“You can’t defend $55 million of bribery, cannot defend $55 million of bribery. Get it very clear,” Peters said.
Applicants to the fund were asked to show a commitment to Te Tiriti o Waitangi, including a commitment to te reo Māori.
Act leader David Seymour has also commented on the issue, saying on Newstalk ZB the Public Interest Journalism Fund (PJIF) had led to the false perception that it distorted media coverage.
He said he personally did not believe the media had been distorted by it, saying $55 million over two years was a very small proportion of overall media revenue and journalists guarded their independence strongly.
“The idea that all the journalists in New Zealand were corrupted by two per cent of revenue to me doesn’t pass the sniff test. But it certainly has created a widespread perception. I’ve heard it many, many times and I think Winston Peters is reflecting what, no doubt, many people have said to him as well as to me.”
He said it was “very silly policy.”
“Probably the worse thing about it was that, whether or not you believe it’s true, for a lot of other people it created the perception that the media had been distorted by public money and the conditions that came with it.
“We need a free and independent press, especially one that is unafraid to hold the government accountable and it should not be taking money from that same government.”
He said RNZ and TVNZ had been set up with safeguards for editorial independence, but the conditions attached to the PJIF, such as adhering to the principles of the Treaty, had made that problematic and led to distrust.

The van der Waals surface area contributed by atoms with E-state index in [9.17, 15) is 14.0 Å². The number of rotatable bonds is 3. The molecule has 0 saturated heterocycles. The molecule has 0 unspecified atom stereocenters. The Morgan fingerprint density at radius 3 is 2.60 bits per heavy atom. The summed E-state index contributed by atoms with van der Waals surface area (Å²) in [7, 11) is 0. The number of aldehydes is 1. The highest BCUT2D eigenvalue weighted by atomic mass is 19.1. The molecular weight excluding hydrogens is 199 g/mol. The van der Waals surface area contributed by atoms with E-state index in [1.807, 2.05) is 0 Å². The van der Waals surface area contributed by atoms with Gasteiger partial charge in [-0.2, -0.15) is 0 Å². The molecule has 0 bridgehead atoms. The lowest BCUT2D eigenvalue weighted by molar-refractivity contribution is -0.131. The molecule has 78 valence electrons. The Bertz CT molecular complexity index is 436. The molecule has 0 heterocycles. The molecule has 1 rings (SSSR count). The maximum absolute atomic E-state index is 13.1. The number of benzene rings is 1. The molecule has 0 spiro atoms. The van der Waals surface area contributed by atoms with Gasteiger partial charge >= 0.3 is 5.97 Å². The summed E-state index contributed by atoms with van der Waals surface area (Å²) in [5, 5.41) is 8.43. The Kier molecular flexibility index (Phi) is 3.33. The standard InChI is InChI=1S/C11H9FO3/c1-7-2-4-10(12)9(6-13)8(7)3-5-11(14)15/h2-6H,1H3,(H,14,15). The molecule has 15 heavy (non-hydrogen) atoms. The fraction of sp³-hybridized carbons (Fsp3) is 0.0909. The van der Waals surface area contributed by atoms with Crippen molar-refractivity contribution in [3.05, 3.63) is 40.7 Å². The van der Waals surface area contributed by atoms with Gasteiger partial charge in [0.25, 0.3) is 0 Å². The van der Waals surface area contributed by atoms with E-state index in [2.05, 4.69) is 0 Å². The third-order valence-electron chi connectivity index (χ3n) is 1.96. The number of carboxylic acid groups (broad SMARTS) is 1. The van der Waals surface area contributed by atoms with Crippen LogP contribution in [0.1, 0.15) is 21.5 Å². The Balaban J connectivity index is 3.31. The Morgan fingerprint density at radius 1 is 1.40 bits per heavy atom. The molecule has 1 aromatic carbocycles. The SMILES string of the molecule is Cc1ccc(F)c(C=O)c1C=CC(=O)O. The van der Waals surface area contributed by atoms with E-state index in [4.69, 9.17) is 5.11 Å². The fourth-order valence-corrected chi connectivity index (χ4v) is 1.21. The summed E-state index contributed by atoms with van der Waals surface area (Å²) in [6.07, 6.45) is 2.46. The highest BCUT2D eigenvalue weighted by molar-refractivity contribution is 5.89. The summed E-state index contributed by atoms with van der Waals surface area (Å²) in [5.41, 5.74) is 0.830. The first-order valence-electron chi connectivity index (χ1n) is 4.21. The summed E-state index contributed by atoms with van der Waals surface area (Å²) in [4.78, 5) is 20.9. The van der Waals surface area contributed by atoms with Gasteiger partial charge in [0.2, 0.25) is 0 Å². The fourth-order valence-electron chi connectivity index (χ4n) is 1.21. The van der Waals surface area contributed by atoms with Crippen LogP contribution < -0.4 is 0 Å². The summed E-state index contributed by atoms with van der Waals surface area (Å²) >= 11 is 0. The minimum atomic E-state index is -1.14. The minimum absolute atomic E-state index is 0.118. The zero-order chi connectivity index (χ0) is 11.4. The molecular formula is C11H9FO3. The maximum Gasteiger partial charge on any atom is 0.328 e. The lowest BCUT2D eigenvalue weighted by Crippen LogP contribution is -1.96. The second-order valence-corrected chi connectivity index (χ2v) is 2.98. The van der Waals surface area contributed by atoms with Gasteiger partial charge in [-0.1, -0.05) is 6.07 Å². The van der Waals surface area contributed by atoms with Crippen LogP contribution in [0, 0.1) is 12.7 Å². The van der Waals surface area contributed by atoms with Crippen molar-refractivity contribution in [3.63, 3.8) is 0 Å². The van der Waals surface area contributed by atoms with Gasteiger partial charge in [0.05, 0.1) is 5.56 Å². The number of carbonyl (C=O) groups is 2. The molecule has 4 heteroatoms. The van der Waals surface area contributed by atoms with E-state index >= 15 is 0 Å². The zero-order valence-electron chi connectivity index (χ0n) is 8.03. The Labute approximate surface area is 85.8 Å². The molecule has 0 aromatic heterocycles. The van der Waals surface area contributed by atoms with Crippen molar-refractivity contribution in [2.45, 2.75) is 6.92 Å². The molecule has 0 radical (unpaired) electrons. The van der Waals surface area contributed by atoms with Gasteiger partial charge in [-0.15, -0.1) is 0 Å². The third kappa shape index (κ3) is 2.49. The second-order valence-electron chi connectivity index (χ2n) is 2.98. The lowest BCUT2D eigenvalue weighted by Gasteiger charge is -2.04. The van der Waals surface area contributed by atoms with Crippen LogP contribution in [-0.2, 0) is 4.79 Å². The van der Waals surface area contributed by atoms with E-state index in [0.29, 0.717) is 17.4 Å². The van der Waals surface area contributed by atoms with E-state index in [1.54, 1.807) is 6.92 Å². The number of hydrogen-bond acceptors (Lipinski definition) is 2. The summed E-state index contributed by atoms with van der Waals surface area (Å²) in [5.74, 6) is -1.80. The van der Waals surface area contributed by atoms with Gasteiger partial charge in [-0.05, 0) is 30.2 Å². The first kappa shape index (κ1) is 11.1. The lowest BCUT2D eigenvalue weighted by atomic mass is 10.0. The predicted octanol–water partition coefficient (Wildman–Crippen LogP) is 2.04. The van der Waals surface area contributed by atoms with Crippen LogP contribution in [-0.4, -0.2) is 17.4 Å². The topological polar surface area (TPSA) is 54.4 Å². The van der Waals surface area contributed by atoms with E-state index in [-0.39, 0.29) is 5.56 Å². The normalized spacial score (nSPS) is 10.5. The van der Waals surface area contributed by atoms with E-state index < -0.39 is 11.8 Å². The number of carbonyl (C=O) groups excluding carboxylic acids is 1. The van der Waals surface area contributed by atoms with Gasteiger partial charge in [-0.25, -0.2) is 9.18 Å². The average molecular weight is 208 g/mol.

Applicants to the PIJF were asked that when appropriate in producing funded content to support NZ identity, culture and public interest requirements, including support for the principles of Te Tiriti o Waitangi.
However, overriding this in NZME’s funding agreements - a clause specifically requested by the company - is an acknowledgement of the absolute editorial independence of the media entity: “We acknowledge the importance of your editorial discretion as a media entity and confirm nothing in this Agreement will limit or in any way impede or influence the ability of your news reporting functions to report and comment on news stories and current events, including those involving us, as you see fit.”
Appointees to government boards have been under the microscope this year after Rob Campbell was sacked from the Te Whatu Ora board and the Environmental Protection Authority board for taking aim at the National Party over its opposition to co-governance.
Campbell’s departure was followed by a slew of allegations against other government board members, including former Labour ministers Steve Maharey and Ruth Dyson. Maharey was found to have breached impartiality rules too, but kept his job as chairman of ACC, Pharmac and Education NZ.
Then in July, newly appointed RNZ board member Jason Ake quit after making social media comments about the reaction to former Justice Minister Kiri Allan’s resignation and arrest.